TEMPE, Ariz. — When Kevin Steele became the inside linebacker coach at the University of Nebraska last spring, his first job wasn't to coach football players, but to try to discipline one.
"My first assignment was Mike Petko," Steele said.
It seems Petko, a freshman linebacker, was stirring up quite a fuss in Lincoln, Neb., a city where it's only supposed to stir on football Saturdays.
As Petko remembers it, he was leaving a bar in Lincoln one night when he bumped into a guy who apparently didn't care much for linebackers.
Or maybe he just didn't like Petko's brash attitude, mohawk haircut or his earring.
Petko, 6-feet-3, 240 pounds, exchanged a few not-so pleasantries with the fellow. And before you could say misdemeanor assault, someone was laying on the ground, minus a few teeth.
It wasn't Petko.
"I think I knocked out about eight of his teeth," Petko said. "He had to have some plastic surgery too."
Assault charges were eventually dropped against Petko, who said he was only defending himself.
Still, Steele knew he had a problem. When they met, Petko was engrossed in a copy of the book, "The Boz."
"He treated that book like a Bible," Steele said. "He had that wild haircut, wore polka-dot balloon pants and wild sunglasses. His dialogue was very much that brash linebacker style."
Petko, the California bad boy from Servite High School, was making quite an impact at Nebraska.
He was the second-leading tackler on the junior varsity, but also was among the leaders in eye gouges.
Steele wasn't impressed.
"I felt like Mike was at a crossroads in his life," Steele said. "He was trying to play a role of what he thought the linebacker image was supposed to be.
"The first thing I did was clarify what his role was. I told him if he lived his life to the extreme, with the wild haircuts, the wild dress and earrings, he would be recognized by people, but they (would) grow tired of him."
\o7 "I like to think of myself as causing more injuries (than he suffers). I like to see guys' eyes roll back in their heads when I hit them. It gets me charged up. I like to turn it up and get wild a little bit. You play tough man's football here in the Big Eight. I busted a few fingers my senior year at Servite, but here I average one a game. I found out the real meaning of pain when I came here."\f7
It has been nine months since Petko met Steele, and Petko's talking tough while preparing for Nebraska's Fiesta Bowl game Jan. 1 against Florida State.
After all, he's starting at linebacker as a sophomore. And that's not an easy accomplishment when you play for the sixth-ranked team in the nation.
But Petko has changed. His mohawk haircut and earring are gone. "The Boz" is tucked neatly on a bookshelf back in Lincoln. There are no more fancy clothes, although he has added one new piece to his wardrobe--a knee brace.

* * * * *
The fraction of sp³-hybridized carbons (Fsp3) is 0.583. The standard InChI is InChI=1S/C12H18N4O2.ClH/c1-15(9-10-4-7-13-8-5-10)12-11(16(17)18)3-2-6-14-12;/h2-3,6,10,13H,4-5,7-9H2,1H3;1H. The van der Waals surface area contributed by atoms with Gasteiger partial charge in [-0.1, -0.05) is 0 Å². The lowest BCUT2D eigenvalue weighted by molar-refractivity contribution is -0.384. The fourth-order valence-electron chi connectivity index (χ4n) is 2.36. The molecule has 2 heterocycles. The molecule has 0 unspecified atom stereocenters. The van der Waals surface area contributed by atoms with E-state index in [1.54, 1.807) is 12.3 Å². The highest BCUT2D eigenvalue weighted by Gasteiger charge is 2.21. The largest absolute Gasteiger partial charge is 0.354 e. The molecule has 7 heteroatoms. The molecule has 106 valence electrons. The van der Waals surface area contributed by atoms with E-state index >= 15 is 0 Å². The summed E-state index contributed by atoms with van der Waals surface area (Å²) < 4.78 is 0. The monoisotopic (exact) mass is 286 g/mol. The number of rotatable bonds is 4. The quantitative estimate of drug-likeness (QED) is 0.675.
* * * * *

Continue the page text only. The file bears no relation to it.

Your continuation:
Petko had heard all of Steele's speeches about maturity and staying out of trouble. Now all that talk was starting to hit home.
Petko was learning all about pain.
He strapped the red fiberglass brace, which stretched from mid-shin to his thigh, around his right knee. It's a constant reminder of his last tackle, the one he made on Colorado quarterback Darian Hagan in the fourth quarter of a 27-21 loss on Nov. 4.
Petko remembers the play:
"It was was an option on Colorado's last play of the game. Hagan went outside and I picked him up. He cut back and I met him and wrapped him up. Then (nose guard Mike) Murray grabbed his legs. When we went down, Murray landed on my legs.
"I heard my knee rip. Then more people piled in and I heard it pop and rip again. People around me were nauseous. It was instant pain. I was wondering if I would walk again."
Petko tore ligaments in his knee as well as the muscle behind it. Doctors placed him in a temporary cast, suggested surgery and told him to stay off the knee for three months.
Playing in the Fiesta Bowl, they told him, was out of the question.
Petko wouldn't listen.
"I had it instilled in my mind that it can't stop me," he said. "I can't let a little knee injury blow me out.
"My outlook on everything is to live for the moment. If my number is up, it's up. I know I'm risking it. Another hard hit could put me in a wheelchair."
Petko told the Nebraska coaches they would have to take away his shoulder pads to keep him from playing. Brave talk, especially for the rehabilitation that lay ahead.
Forty hours after the injury, Petko cast aside his crutches and was back in the weight room, working on his upper body and left leg. Two weeks later, he was jogging.
Petko sat out the Huskers' next two games, against Kansas and Oklahoma. He had trouble watching from the sidelines.
"Mike is a very intense person," Steele said. "That's a big advantage sometimes for a linebacker. But he also overreacts to things. He was down emotionally and the Oklahoma game was really tough for him."